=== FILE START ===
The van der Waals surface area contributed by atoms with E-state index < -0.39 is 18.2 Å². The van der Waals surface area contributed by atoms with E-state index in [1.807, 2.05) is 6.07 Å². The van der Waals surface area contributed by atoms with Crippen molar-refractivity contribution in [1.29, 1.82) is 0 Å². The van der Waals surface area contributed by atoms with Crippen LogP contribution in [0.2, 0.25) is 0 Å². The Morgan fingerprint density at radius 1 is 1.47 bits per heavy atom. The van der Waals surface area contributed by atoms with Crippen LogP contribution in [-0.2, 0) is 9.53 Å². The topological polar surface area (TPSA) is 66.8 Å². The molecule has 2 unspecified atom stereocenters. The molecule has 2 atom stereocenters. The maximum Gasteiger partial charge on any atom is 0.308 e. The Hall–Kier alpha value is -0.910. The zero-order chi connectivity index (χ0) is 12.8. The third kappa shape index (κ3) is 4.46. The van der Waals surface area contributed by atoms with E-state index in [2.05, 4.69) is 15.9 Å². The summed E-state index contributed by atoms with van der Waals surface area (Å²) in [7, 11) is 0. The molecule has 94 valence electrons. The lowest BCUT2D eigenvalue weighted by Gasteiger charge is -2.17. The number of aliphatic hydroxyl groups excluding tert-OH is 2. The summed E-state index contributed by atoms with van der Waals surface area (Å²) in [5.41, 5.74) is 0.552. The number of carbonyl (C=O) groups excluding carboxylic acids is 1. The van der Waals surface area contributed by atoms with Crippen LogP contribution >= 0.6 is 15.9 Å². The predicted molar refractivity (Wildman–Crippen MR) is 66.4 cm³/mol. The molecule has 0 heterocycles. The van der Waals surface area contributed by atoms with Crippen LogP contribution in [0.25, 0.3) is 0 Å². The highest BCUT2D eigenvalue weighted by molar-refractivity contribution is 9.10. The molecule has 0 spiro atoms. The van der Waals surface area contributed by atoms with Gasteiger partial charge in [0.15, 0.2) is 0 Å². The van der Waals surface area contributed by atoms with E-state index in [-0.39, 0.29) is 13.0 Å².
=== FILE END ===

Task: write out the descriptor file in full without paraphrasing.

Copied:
The van der Waals surface area contributed by atoms with E-state index < -0.39 is 18.2 Å². The van der Waals surface area contributed by atoms with E-state index in [1.807, 2.05) is 6.07 Å². The van der Waals surface area contributed by atoms with Crippen molar-refractivity contribution in [1.29, 1.82) is 0 Å². The van der Waals surface area contributed by atoms with Crippen LogP contribution in [0.2, 0.25) is 0 Å². The Morgan fingerprint density at radius 1 is 1.47 bits per heavy atom. The van der Waals surface area contributed by atoms with Crippen LogP contribution in [-0.2, 0) is 9.53 Å². The topological polar surface area (TPSA) is 66.8 Å². The molecule has 2 unspecified atom stereocenters. The molecule has 2 atom stereocenters. The maximum Gasteiger partial charge on any atom is 0.308 e. The Hall–Kier alpha value is -0.910. The zero-order chi connectivity index (χ0) is 12.8. The third kappa shape index (κ3) is 4.46. The van der Waals surface area contributed by atoms with E-state index in [2.05, 4.69) is 15.9 Å². The summed E-state index contributed by atoms with van der Waals surface area (Å²) in [7, 11) is 0. The molecule has 94 valence electrons. The lowest BCUT2D eigenvalue weighted by Gasteiger charge is -2.17. The number of aliphatic hydroxyl groups excluding tert-OH is 2. The summed E-state index contributed by atoms with van der Waals surface area (Å²) in [5.41, 5.74) is 0.552. The number of carbonyl (C=O) groups excluding carboxylic acids is 1. The van der Waals surface area contributed by atoms with Crippen LogP contribution >= 0.6 is 15.9 Å². The predicted molar refractivity (Wildman–Crippen MR) is 66.4 cm³/mol. The molecule has 0 heterocycles. The van der Waals surface area contributed by atoms with Crippen LogP contribution in [0.25, 0.3) is 0 Å². The highest BCUT2D eigenvalue weighted by molar-refractivity contribution is 9.10. The molecule has 0 spiro atoms. The van der Waals surface area contributed by atoms with Gasteiger partial charge in [0.15, 0.2) is 0 Å². The van der Waals surface area contributed by atoms with E-state index in [-0.39, 0.29) is 13.0 Å².